I believe everything you said. Just choosing my workbench project as an example, some of the 4by4 stuff I used for the legs was a bit warped/twisted. While I am appreciating the significance of "square", I don't take it for granted (anymore)! Hopefully, my plywood will be flat, but I doubt I should count on it. So in a nutshell, "square" has not been a friend of mine, I hardly ever see her, but I'll keep working on that. "Square" is beginning to remind me of the sirens/mermaids that were said to lure the captains of their ships to a shipwreck! ; )
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On 11/28/2012 10:09 AM, Bill wrote:

Batch cut, to the stick, parts ... as we speak:
https://picasaweb.google.com/111355467778981859077/EWoodShopMissionBarStool#5815601833900404594
and that's not counting the sixteen, batch cut/routed legs ...
And there is still no guarantee that the bar stools will sit square without a good deal more futzing doing assembly/glue-up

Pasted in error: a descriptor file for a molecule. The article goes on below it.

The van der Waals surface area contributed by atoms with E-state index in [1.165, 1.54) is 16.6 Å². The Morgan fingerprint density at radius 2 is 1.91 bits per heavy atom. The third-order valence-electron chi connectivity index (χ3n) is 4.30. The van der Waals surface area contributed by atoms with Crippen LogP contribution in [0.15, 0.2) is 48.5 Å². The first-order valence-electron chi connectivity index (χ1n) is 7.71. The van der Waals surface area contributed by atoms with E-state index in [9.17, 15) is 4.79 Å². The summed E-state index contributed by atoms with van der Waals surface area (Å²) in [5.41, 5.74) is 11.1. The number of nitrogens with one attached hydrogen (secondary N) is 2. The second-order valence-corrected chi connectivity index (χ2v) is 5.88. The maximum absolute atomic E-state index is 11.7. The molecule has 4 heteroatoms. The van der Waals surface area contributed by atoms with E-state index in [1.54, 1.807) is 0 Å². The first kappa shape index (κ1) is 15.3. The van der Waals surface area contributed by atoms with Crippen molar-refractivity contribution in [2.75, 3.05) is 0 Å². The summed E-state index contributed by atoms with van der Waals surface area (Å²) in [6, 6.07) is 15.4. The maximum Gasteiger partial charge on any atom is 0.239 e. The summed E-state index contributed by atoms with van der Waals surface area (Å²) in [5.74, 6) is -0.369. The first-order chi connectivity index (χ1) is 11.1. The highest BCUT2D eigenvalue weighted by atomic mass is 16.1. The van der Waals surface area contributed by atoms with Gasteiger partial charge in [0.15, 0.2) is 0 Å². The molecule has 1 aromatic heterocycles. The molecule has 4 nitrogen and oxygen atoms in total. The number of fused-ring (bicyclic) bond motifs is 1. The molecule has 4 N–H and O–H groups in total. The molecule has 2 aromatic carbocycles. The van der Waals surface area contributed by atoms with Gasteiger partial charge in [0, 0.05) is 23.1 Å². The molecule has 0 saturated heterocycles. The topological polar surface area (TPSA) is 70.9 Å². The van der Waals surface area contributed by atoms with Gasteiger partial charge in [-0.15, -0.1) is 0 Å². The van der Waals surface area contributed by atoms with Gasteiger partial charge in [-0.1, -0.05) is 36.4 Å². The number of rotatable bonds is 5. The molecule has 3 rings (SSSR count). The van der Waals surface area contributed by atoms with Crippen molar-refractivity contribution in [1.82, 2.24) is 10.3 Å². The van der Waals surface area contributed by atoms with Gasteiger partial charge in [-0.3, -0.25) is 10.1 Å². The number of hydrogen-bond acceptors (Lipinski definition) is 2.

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On 11/27/2012 10:14 PM, Bill wrote:

Here's a nice little "EZ" method/trick, a la Sam Maloof and his "Hollywood style", for taking most of the pain out of doing a bunch of inset doors ... simply round over the door edges.
Doing so makes any imprecision in the gap disappear.
This works particularly well when you use contrasting woods for the face frame and the inset doors, thusly:
https://picasaweb.google.com/111355467778981859077/EWoodShopTexasTansu2005#5815928801557670066
Keep that one in your saddle bags, highly useful. ;)
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Swingman wrote:

https://picasaweb.google.com/111355467778981859077/EWoodShopTexasTansu2005#5815928801557670066
Yes, I see that. TYVM!